ARAYA WONGWAN

INFORMATIONINFO EMAIL INSTAGRAM

Interaction and visual designer applying coding, psychology, and research background to bring new visions to digital. Constantly challenging myself to break boundaries and question the status quo to make positive impacts. Incredibly ambitious to help others and enhance the visibilities of social and cultural issues. Apart from web, I am currently art directing an immersive installation, co-founding an awareness platform, and learning motion design.

PRESS & FEATURE

EXPERTISE

Creative Coding / Art Direction / Visual Design / User Interface Design / Interaction Design / User Experience Design / Writing / Research / Rapid Prototyping

EXPERIENCE

Freelance Designer & Developer - Independent
Co-Founder & Art Director - PUBLIC, International
Research Assistance - Action for Southern Africa, London
General & Economic Policy Associate - The Black Institute, New York
Research Analyst - Nonviolence International, New York

EDUCATION

MA Interaction Design - Harbour.Space University, Spain
MSc Public Policy - University College London, UK
BSc Psychology; BSc Social & Critical Theory - Wesleyan University, USA

Discontent

Project

Discontent

: Interactive Interactive
Date published
April 2020
Project duration
6 weeks
Type of project
Simulated publication
Role
Art Direction, Visual Design, User Interface Design, Interaction Design, Motion Design
client
Anton Repponen
The Brief
To design an interactive experience for an article (as a part of Discontent online publication) to engage the user as well as encouraging them to stay on the page longer and learn about the content. The selected article is an interview of Lapalux’s new album ‘Amnioverse’ where an artist that takes us through his process of behind the album creation. *This is to be done for desktop only.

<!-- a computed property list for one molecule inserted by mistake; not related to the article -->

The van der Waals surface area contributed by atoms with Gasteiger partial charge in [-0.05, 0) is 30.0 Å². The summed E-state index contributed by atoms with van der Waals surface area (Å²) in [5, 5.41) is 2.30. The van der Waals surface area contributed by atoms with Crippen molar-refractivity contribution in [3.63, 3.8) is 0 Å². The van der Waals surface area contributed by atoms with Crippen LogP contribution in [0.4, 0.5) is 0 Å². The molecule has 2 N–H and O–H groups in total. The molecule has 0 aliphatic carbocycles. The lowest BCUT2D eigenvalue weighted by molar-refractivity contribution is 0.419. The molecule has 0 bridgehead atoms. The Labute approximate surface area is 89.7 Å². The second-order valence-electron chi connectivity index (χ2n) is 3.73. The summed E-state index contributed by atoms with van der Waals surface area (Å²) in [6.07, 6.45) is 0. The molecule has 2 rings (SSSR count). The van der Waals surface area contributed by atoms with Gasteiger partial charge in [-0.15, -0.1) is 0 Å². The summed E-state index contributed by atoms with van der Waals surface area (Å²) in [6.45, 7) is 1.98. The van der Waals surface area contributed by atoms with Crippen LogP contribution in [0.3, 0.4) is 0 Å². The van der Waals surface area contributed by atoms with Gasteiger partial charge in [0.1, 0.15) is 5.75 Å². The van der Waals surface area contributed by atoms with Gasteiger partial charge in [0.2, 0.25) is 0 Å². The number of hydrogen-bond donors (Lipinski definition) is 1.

The Concept
‘Amnioverse’ album is an exploration of “self-created universe” through an amniotic-sac. The spatial sound indicated our smallness and vulnerability yet it is met with whispered vocals and articulated melodies to provide comfort and intimacy to indicate that we are not alone. The contrast between fear of loneliness and collective realisation is used to guide the experience of the article. An immersive universe is provided for the audience to experience the discomfort of loneliness. As the article goes on, they are distracted by interactive features that allows them to hear whispered voices, play with modular synth to replicate Lapalux’s sound, or even to enter different spaces. Consequently, the user is able to have an immersive experience of the album by the end of the article and find peace in the collective consciousness.
Color
The background black to simulate space while the text is white for legibility

Gtf Adieu

Aa

A B C D E F G H I J K L M N O P Q R S T U V X Y Z
A B C D E F G H I J K L M N O P Q R S T U V X Y Z
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Suisse Work

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A B C D E F G H I J K L M N O P Q R S T U V X Y Z
A B C D E F G H I J K L M N O P Q R S T U V X Y Z
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TYPOGRAPHY & LOGOTYPE
The types selected are based from Discontent publication for the article to maintain brand’s consistency. Type treatment is also used in similar manner as the homepage where Adieu is the heading text and Suisse Works is the body text. For the purpose of this article though, Adieu is also used for the question text as well. Using two different types, one for the question and one for the answer allows the reader to easily understand the interview format and distinguish between the interviewer and interviewee.